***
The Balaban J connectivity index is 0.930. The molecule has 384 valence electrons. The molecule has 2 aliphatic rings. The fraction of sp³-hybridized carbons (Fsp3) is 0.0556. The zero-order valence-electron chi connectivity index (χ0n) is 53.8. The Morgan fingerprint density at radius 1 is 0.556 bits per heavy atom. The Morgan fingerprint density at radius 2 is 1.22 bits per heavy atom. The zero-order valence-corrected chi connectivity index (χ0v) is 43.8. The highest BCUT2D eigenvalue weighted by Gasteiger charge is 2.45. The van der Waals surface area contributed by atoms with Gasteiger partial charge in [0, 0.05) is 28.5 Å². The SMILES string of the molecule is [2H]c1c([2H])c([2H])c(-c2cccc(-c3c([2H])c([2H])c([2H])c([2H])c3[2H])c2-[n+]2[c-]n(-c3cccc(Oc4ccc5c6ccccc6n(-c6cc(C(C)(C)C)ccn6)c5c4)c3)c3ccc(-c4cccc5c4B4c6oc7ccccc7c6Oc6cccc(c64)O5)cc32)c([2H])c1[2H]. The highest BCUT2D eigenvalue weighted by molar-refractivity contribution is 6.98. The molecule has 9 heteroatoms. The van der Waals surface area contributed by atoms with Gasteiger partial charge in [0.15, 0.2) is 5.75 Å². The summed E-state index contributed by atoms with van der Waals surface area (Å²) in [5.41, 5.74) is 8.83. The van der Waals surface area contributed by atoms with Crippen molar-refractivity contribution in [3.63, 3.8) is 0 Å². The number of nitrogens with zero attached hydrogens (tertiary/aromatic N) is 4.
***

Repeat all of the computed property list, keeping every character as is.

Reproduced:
The Balaban J connectivity index is 0.930. The molecule has 384 valence electrons. The molecule has 2 aliphatic rings. The fraction of sp³-hybridized carbons (Fsp3) is 0.0556. The zero-order valence-electron chi connectivity index (χ0n) is 53.8. The Morgan fingerprint density at radius 1 is 0.556 bits per heavy atom. The Morgan fingerprint density at radius 2 is 1.22 bits per heavy atom. The zero-order valence-corrected chi connectivity index (χ0v) is 43.8. The highest BCUT2D eigenvalue weighted by Gasteiger charge is 2.45. The van der Waals surface area contributed by atoms with Gasteiger partial charge in [0, 0.05) is 28.5 Å². The SMILES string of the molecule is [2H]c1c([2H])c([2H])c(-c2cccc(-c3c([2H])c([2H])c([2H])c([2H])c3[2H])c2-[n+]2[c-]n(-c3cccc(Oc4ccc5c6ccccc6n(-c6cc(C(C)(C)C)ccn6)c5c4)c3)c3ccc(-c4cccc5c4B4c6oc7ccccc7c6Oc6cccc(c64)O5)cc32)c([2H])c1[2H]. The highest BCUT2D eigenvalue weighted by molar-refractivity contribution is 6.98. The molecule has 9 heteroatoms. The van der Waals surface area contributed by atoms with Gasteiger partial charge in [0.15, 0.2) is 5.75 Å². The summed E-state index contributed by atoms with van der Waals surface area (Å²) in [5.41, 5.74) is 8.83. The van der Waals surface area contributed by atoms with Crippen molar-refractivity contribution in [3.63, 3.8) is 0 Å². The number of nitrogens with zero attached hydrogens (tertiary/aromatic N) is 4.